Friday, May 14, 2010

If you prick me, do I not bleed?

I have a high tolerance for pain.

Years ago while running up the basement stairs in too long flannel pants, I caught the big toe of my left foot under the hem, propelling me forward. Limped and bitched into the kitchen to stop the bleeding then casually went back to cooking dinner. I began to fade a little, felt oddly warm and sank to the kitchen floor for a quick sit. Awoke a few minutes later flat on my back, the banana clip holding up my hair broken in two pieces under me. It was the first (and only) time I’d ever fainted and it was weird. I wondered if that’s what dying instantly is like, one minute your sauteing and the next, not so much.

Found the cat sleeping happily in the next room, oblivious to my antics. So much for pet heroics and dialing 911 with a paw (at least she didn’t try to eat my eyeballs while I was out.)

I stumped around on a growing-ever-more-purple toe for the rest of the weekend. Family came to visit, my then sister-in-law pampering me with a super gentle pedicure complete with gold leafing over polish to boost my gimpy mood. The other ran by with the Advil (I had only Bayer circa early 90’s in the house) and I recall her look of horror as I emphatically stated, “No, no! It can’t be broken. Look I’m wiggling it. See?” She smiled and nodded, then I caught her sideways glance and mouthing, “I don’t see it.”

So 72 hours later, and unable to fit into any shoe cute or not, I acquiesced and headed to the doctor. I’d fractured my big toe nearly stem to stern, one continuous horizontal break, holding on by a thread. Such an impenetrable shield can be good. The tiny tattoo buzzed and pricked over my ankle bone two decades ago felt mostly like an annoyance.

And bad. Today I met with an orthopedic doctor. He tapped my knee with the Fred Flintstone hammer, bent me this way and that, laid me down flat to push my legs over my head and watched as I walked on tip toes then heels. X-rays taken last week showed an old avulsion fracture to my hip and the primary care clinic insisted a specialist follow up. He asked a lot of questions, pulled and pretzeled my lower limbs into interesting origami shapes. He confirmed the X-ray showed “past trauma” (his words). We looked over the images on his laptop (my bones, btw, thin and gorgeous) and he pointed out a tiny area where muscle had pulled away a bit of bone, a smooth tiny thing like a polished fresh water pearl. It was old, he said, and shouldn’t be the cause of pain now. He suggested PT, just a few sessions and guidance on alternative yoga poses and stretches. Possibly an MRI down the road. We chatted as he wrote the prescription then stopped suddenly.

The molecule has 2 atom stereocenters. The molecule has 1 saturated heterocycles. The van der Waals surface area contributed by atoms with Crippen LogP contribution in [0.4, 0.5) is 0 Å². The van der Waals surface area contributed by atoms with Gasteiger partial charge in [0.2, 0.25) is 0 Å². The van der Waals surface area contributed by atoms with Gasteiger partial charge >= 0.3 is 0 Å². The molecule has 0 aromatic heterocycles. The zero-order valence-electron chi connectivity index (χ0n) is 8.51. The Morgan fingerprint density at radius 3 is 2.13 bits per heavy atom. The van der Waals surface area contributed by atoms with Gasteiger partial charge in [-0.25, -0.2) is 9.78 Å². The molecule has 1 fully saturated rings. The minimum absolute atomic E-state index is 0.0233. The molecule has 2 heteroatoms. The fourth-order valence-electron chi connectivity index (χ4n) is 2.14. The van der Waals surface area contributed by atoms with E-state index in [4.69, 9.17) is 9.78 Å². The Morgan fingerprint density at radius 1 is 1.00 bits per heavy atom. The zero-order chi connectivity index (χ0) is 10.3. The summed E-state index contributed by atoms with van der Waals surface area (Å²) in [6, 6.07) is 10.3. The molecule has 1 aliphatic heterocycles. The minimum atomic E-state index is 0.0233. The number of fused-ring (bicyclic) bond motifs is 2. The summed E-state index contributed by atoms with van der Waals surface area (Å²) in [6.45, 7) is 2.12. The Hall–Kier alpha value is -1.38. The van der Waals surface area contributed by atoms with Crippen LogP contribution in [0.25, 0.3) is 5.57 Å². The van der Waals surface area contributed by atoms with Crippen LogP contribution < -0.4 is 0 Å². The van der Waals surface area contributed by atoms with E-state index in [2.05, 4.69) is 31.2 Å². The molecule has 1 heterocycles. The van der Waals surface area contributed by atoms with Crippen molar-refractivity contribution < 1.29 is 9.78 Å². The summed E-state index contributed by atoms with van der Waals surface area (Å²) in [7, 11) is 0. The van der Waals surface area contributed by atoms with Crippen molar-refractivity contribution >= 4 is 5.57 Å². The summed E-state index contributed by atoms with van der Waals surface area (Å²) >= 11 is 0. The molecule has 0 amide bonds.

“That’s odd.” Something in the X-ray caught his attention and he squinted in closer. “Let me look at this again. Huh!” He looked at me puzzled and asked, “Do you have any hamstring pain?" No, no pain I said, just tend to be a little tight.

“This here,” he said, bringing my focus to what looked like a tiny, thin worm inching up my pelvic bone. “I didn’t see this until we zoomed in, but compare the left and right.” He swept his pen side to side over the portrait of my lovely bones, then stopped over the worm. “This is another avulsion.”

Two hip fractures, both old trauma and I have no idea when or where or how or why. Told the manfriend he’s welcome to upper arm punch the guy pals and claim a sexual injury at his hands (“I hit that so hard, I cracked her!”)

I do feel things. I'm absolutely timid to resume physical activity. That makes me feel sad. I’m on self-imposed cowgirl straddling lock down. That makes me feel frustrated (however alternative positions are doing wonders for his abs). I'm feeling apprehensive about what lies ahead since there remains the possibility (given the age of the avulsions) the pain in my hip is “referred,” or pain felt elsewhere than at its true site. Like in my spine. It makes me feel worried.

Do I exalt in the strong bitch or fear the girl who can burn herself with matches and not feel much of anything?

5 comments:

Lisa said...

Can you give birth for me in a couple of months? Because I could use that high tolerance for pain.

I can't believe that one minute you're sauteing and the next you're out cold. High tolerance for pain, indeed.

TsaphanBabe said...

I'm totally the same way. It's part of why I find the experience of someone causing me physical pain so fascinating. It's almost like an intellectual exercise.

Speaking of childbirth, one of the times I had my "high tolerance for pain" confirmed was when I had an external and internal "version" as they tried to move my footling breech baby. Apparently, it hurt. To me it was, um, I guess... uncomfortable?

jorg wobblington lopez said...

That sounds pretty tough. I've seen people faint and it always looks fake. It's too bad you couldn't get that piece of bone and keep it by your bed at night. At least that would bring some comfort.

The mad woman behind the blog said...

Wow Jodie. I'm amazed by you and worried for you at the same time.
And activity lock down SUCKS big donkey balls.

I am crossing my fingers for a quick resolution!

And I'm guessing you don't need any of this gym equipment I'm trying to get rid of. Damn.

Writing Without Periods! said...

OUch. That must have hurt. But I'm like you I have a high tolerence to pain.
Interesting story.
Mary

P.S. My word verification is scabb!

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